In Atlanta speech, President Biden calls for an end to anti-Asian attacks and says that Georgia 'made it possible to pass the American Rescue Plan'

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Azmi Haroun
·2 min read
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Biden atlanta speech
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  • President Biden and Vice President Harris spoke at Emory University in Atlanta on Friday.

  • The two spoke about Tuesday's shootings and addressed the rise in Anti-Asian hate crimes.

  • Biden said that, Georgia and its voters, 'made it possible to pass the American Rescue Plan."

  • See more stories on Insider's business page.

In heartfelt speeches on Friday, President Joe Biden and Vice President Kamala Harris addressed Tuesday's shootings at Atlanta-area Asian-owned spas, honoring the victims and calling for an end to attacks against Asian Americans.

Biden and Harris met with AAPI leaders in Georgia prior to the speech, on a day that was originally scheduled to be a thank you rally for their supporters and a celebration of the passage of the COVID-19 relief bill, the American Rescue Plan.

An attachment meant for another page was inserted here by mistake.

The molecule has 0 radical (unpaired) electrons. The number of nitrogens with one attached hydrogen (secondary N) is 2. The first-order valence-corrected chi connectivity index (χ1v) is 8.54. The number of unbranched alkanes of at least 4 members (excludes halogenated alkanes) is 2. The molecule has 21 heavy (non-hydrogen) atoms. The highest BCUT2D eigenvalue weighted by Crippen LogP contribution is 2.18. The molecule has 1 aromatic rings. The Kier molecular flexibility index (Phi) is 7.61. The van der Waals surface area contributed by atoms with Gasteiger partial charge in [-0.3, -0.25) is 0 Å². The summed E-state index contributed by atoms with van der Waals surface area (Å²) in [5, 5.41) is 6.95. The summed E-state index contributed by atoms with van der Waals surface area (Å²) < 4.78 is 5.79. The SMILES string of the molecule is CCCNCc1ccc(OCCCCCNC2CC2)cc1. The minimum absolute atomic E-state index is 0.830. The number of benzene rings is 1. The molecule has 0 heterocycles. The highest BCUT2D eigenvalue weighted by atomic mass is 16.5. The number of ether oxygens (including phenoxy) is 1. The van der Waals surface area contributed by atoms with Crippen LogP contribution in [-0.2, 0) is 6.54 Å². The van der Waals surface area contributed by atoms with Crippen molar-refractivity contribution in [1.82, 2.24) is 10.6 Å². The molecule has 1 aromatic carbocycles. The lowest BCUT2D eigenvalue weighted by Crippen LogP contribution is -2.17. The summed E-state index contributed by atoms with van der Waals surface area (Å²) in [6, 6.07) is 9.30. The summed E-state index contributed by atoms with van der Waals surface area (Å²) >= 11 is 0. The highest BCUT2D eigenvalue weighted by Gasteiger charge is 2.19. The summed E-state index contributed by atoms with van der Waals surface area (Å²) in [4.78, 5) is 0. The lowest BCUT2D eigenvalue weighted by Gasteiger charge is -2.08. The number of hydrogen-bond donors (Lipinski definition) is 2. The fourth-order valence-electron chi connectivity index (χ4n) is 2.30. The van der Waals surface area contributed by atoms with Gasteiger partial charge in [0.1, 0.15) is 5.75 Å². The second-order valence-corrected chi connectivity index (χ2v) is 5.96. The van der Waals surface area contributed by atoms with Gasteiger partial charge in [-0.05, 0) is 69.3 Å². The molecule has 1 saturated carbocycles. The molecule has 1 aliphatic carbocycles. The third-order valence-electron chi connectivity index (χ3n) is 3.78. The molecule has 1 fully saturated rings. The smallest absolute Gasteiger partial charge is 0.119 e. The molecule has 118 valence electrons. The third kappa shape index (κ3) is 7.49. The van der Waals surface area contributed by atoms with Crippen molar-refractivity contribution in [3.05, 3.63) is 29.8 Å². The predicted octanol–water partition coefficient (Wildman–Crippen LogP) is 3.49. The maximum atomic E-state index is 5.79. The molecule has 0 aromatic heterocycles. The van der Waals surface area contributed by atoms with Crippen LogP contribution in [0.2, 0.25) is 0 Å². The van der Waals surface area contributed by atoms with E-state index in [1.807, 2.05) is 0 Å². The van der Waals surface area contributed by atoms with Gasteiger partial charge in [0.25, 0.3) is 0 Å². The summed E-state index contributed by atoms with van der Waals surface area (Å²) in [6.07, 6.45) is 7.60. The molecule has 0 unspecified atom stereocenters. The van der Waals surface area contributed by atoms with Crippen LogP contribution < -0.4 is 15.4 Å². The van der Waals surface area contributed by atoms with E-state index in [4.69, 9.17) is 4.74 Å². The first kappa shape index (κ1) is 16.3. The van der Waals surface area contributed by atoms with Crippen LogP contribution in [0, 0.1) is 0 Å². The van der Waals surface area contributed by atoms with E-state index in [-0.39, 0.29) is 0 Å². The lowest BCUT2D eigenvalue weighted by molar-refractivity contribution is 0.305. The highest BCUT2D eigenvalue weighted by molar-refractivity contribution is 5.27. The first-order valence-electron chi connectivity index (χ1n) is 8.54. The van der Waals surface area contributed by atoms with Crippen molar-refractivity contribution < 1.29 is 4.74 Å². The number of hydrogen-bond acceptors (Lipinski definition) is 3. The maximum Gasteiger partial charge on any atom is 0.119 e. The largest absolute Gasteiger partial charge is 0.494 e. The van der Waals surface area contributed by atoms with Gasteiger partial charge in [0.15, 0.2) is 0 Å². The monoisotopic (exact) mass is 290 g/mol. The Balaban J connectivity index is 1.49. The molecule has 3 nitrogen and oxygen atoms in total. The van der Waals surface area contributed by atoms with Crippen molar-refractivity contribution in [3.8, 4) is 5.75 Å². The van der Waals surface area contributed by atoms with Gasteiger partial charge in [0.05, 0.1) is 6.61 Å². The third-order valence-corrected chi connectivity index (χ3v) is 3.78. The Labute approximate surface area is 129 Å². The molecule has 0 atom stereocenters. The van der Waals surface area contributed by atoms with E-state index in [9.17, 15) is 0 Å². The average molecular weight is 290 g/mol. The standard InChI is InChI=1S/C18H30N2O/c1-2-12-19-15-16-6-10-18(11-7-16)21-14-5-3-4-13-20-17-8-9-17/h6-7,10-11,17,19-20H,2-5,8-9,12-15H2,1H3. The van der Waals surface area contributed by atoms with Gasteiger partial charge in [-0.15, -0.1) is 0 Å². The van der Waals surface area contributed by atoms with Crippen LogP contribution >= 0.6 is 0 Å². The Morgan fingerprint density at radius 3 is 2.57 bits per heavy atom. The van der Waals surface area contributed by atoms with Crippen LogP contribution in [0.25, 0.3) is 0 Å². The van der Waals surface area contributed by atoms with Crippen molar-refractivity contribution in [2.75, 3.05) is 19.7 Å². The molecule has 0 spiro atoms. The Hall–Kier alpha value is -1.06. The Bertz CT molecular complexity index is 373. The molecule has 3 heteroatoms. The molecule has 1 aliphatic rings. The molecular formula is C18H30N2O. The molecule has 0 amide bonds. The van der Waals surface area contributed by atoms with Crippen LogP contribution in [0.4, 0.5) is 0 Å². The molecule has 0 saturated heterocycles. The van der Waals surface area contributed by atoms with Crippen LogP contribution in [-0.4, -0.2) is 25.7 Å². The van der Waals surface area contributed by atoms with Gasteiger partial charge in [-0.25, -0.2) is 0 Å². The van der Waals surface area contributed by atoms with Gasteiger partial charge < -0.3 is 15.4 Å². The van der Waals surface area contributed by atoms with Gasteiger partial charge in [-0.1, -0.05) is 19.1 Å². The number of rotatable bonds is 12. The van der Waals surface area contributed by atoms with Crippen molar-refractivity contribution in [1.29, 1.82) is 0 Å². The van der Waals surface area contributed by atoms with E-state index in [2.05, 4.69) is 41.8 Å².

"Too many Asian Americans are walking down the street and worrying," Biden said, with he and Harris addressing the 3,800 incidents of hate reported by Stop AAPI hate in the wake of the pandemic.

Biden spoke about the "public health crisis of gun violence," in relation to Tuesday's attacks, where a gunman targeted three Asian-owned spas, killing eight and wounding one.

The President also focused largely on the American Rescue Act and singled out Georgia voters and the fight for voting rights in the state. He thanked the voters and Georgia's newest senators, Sens. Raphael Warnock and John Ossoff, saying that because Warnock and Ossoff were elected, "you made it possible to pass the American Rescue Plan."

"If anyone ever wondered if voting can change a country, Georgia just proved it can," Biden said, adding that 88% of adults in Georgia would benefit from stimulus checks.

"The best thing we can do to fight against this virus is setting aside politics and embracing science. The right to vote is fundamental, and record turnout in the midst of a pandemic should be something to celebrate not attack," Biden remarked.

Adding that the administration met its goal of administering 100 million COVID-19 vaccines in sixty days, forty days ahead of schedule, Biden added that, "Now is the time for optimism, but not a time for relaxation."

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